Guy Ritchie’s career can be divided in three periods: before, during and after Madonna. Those three periods can be described as good, bad and good again. Or are you that one person who thought that Swept Away and Revolver were worth your time? Didn’t think so.
During that first period of his career the good man wrote and directed “Lock, Stock And Two Smoking Barrels” and “Snatch”, two gangster comedies that came with complex storylines, colorful characters and nearly unintelligible dialogues that made you thank whoever’s up there on your bare knees for subtitles. Thankfully Ritchie introduced a character in “Snatch” (played by Brad Pitt) that even the other characters couldn’t understand… I admit that it made me feel a little less like an idiot. In both movies we get to follow a bunch of lowlifes out of London’s East End who get caught up in storylines that swirl around each other, separate, cross one another and then all tie together nicely towards the end.
“Lock, Stock And Two Smoking Barrels” centers around a poker player who ends up in debt to a porn kingpin (Harry the Hatchet) and then decides to rob a pot dealer with his friends in order to repay the kingpin. Meanwhile, the kingpin’s enforcer (Barry the Baptist) hires two complete tools to steal a couple of antique and extremely valuable shotguns. Those end up in the hands of the poker player and his buddies and then… well, you get the picture. Things eventually get so complicated you wish a couple of the characters got shot just so there would be a couple less characters to keep track of.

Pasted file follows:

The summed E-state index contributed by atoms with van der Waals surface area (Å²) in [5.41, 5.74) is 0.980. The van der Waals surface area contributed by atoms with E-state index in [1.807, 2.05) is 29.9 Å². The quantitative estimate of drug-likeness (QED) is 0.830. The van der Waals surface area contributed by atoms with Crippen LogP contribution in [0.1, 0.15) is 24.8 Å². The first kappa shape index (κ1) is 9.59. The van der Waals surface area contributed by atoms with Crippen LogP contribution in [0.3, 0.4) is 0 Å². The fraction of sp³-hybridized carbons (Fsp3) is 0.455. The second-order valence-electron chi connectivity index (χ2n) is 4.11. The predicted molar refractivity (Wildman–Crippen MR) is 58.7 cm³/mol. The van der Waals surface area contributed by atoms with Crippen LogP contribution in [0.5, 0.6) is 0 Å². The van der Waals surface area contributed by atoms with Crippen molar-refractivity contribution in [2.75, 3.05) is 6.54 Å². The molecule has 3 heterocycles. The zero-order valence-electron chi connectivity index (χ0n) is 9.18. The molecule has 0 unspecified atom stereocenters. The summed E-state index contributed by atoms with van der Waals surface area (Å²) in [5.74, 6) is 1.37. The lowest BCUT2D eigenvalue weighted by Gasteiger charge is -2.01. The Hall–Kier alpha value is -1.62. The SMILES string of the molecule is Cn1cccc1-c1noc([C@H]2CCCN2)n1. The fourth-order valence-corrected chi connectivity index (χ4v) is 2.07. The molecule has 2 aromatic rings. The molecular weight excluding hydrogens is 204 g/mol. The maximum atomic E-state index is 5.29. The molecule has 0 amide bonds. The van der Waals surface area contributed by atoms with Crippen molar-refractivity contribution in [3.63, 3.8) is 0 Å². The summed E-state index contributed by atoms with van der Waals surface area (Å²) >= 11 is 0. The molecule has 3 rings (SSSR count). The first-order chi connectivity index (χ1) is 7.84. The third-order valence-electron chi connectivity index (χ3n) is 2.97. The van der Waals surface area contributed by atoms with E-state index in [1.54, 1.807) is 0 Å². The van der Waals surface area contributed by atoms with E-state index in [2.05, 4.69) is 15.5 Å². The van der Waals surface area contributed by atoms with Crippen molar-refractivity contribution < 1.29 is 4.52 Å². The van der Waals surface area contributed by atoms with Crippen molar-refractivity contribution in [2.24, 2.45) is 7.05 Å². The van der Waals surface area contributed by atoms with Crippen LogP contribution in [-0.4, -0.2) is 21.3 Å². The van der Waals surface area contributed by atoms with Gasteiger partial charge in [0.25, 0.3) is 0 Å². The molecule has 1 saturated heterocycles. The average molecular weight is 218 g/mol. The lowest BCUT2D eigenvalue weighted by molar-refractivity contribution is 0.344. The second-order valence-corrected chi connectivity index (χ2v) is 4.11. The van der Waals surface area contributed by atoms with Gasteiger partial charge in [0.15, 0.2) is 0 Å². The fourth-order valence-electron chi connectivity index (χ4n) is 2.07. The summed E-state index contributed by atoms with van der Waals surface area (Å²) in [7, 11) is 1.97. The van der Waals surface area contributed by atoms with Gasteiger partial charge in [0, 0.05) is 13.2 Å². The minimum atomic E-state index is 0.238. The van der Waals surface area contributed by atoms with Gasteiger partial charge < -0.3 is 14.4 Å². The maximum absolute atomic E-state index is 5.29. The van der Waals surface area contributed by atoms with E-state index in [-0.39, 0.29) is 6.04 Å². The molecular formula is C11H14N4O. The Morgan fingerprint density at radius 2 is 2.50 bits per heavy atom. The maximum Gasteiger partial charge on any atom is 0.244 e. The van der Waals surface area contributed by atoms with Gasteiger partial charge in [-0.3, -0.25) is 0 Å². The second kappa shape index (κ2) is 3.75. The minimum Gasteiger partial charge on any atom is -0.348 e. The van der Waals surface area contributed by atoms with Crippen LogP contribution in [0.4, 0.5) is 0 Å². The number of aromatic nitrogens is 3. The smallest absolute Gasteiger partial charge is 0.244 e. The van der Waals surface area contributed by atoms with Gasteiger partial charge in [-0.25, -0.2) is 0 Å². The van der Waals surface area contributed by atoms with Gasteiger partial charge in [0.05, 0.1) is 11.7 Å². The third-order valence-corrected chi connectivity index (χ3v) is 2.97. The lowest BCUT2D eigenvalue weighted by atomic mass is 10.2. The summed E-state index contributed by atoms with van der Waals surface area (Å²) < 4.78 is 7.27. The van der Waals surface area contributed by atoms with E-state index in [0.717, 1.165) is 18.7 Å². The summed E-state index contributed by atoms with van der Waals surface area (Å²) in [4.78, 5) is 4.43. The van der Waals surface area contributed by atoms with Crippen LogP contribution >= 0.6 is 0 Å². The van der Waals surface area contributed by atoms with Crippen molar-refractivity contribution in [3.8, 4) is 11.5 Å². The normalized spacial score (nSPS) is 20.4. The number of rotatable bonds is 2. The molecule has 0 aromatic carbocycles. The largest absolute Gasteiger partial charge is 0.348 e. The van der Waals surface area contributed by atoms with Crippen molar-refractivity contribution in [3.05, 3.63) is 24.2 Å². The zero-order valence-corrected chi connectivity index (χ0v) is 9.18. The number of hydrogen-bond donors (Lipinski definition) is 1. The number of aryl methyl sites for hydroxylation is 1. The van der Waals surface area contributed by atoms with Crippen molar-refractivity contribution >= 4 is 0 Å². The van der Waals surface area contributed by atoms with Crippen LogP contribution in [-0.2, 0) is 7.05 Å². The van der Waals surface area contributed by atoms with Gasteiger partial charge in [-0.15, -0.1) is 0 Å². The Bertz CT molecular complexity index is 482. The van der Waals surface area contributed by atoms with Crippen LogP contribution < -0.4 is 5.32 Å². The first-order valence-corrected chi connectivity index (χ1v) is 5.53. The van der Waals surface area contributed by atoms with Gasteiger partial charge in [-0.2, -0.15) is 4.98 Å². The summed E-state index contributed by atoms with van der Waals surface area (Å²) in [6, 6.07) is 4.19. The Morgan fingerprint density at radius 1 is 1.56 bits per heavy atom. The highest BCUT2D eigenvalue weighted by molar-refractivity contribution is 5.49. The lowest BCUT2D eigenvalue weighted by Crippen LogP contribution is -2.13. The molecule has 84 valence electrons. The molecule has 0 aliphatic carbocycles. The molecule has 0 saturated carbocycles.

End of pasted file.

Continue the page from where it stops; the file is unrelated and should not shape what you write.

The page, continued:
“Snatch” is cut from the same cloth… it starts with Frankie Four Fingers (Benicio Del Toro) who steals a bigass diamond in Antwerp. A Russian gangster named Boris The Blade and an American one named Avi (Dennis Farina) try to get their hands on it. Meanwhile two boxing promoters lose their fighter right before a crooked boxing match and replace him with a gipsy (Pitt) who not only sold them a shitty trailer but who also happens to be a bare-knuckle boxing champion. Whereas I was hoping a couple of characters got shot in “Lock, Stock And…” just so I could follow, this time around that problem seems to resolve itself when people get fed to pigs. To no avail, shit still gets overly complicated once again before it gets better.
Roger Ebert described Ritchie’s style like ‘Tarantino crossed with the Marx Brothers’ and I guess that’s as good a description as any. His movies come with a kickass soundtrack, clever lines, an editing job that looks like it was done by a guy who just guzzled down a crate of Red Bull, a flair for the visual that betrays the director’s roots in commercials and an overall sense of fun, including some very lame yet highly entertaining jokes.